The hardness of minerals is often a characteristic property, and as such is useful in identification. Hardness is defined as the resistance of a mineral to scratching, thus soft minerals such as talc powder easily.
In 1824 an Austrian mineralogist F. Mohs selected 10 minerals that displayed increasing hardness. These are shown here; this scale which is known as Mohs’ Scale is universally used.
It is important to realise that the steps between the minerals are unequal: diamond is 100’s of times harder than talc. Useful and convenient standards for estimating mineral hardness are your fingernail (2.5), a penknife blade (5), and window glass (6.5).
Some minerals show a tendency to break along particular planes, which are parallel to possible crystal faces. These develop along planes of weakness in the atomic lattice.
The degree of perfection of the resultant surfaces is a measure of the relative strength of the bonds holding these planes together.
Mica has an eminent cleavage (breakage is difficult to prevent) parallel to one plane, while calcite (seen above in Mohs’ Scale) cleaves easily into rhombs.
A mineral is said to have a fracture when it breaks in a regular pattern. The nature of the surface is often characteristic of the mineral type. It is independent of cleavage and not related to the atomic structure at all.
Freshly fractured surfaces are useful as they will show the true mineral colour, as against the surface colour which may have become altered.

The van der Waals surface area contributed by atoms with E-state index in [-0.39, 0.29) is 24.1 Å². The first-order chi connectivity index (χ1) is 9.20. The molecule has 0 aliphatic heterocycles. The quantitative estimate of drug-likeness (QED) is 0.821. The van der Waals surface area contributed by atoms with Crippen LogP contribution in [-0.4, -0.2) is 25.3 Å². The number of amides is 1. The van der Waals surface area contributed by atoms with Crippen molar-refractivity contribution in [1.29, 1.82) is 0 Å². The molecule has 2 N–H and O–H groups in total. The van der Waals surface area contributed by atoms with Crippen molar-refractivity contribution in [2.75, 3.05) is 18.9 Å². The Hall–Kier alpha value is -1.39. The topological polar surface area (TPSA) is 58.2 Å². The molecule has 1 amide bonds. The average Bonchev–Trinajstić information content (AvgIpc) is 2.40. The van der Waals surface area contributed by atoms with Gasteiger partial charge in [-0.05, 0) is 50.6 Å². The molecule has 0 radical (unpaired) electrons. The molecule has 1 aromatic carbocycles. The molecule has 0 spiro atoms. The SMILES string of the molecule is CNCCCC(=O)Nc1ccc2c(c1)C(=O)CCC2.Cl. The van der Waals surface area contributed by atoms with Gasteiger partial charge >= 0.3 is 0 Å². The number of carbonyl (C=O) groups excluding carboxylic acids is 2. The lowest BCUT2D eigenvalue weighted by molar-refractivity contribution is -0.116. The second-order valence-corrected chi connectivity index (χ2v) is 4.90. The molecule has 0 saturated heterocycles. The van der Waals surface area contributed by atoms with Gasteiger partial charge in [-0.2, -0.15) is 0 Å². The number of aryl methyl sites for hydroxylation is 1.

Even – the surface is reasonably flat.
Conchoidal – mineral breaks with a curved surface.
Uneven – where the surface is rough.
Hackly – the surface carries small sharp irregularities.
Specific gravity is a measure of the weight of a material compared to the weight of an equal volume of water, while density is mass per unit volume and measured in grams per cubic centimetre. The two are often used synonymously which is technically incorrect. Today specific gravity is more often quoted than density.
Dark minerals usually have a greater specific gravity than light coloured minerals, and the same is true of metallic minerals as compared to silicate minerals.
|Specific gravity of some common minerals|
|Halite 2.16||Muscovite 2.8-3.0||Haematite 4.2|
|Gypsum 2.32||Hornblende 3.2||Pyrite 5.01|
|Feldspar 2.56-2.7||Topaz 3.6||Magnetite 5.2|
|Quartz 2.65||Garnet 3.7-4.3||Galena 7.5|
|Calcite 2.71||Barytes 4.5|
Colour in minerals is caused by the selective absorption of parts of the white light spectrum. This may be due to the influence of impurities, or to the atomic structure of the mineral.
Although colour may be variable in certain minerals it is an important characteristic for the identification of others. The green of malachite, the blue of azurite, and the yellow of sulfur are so diagnostic of those minerals that no other characters are needed for their identification.
This is the colour of the powdered mineral, when rubbed on a piece of unglazed porcelain. Only minerals with a hardness of less than 7 will streak easily. In many cases the colour of a mineral will be quite variable, whereas the colour of its streak is reasonably consistent. This will often differ from the mineral colour. The streak is a useful characteristic for distinguishing between some oxides of iron. It is less useful for silicates which usually have a white streak or are else too hard.
This is the nature of the light reflected back from the surface of the mineral, and varies according to the quantity and quality of the light. It is easily discerned by examination and is the product of two properties. These are the atomic nature of the crystal lattice, and secondly, the refractive and absorptive indices of the mineral.
Lustres are divided into metallic lustre and non-metallic. The latter are most varied, and fall in intensity from splendent (as in diamond), through vitreous (quartz), to greasy (nepheline) and finally to dull or no lustre (chlorite).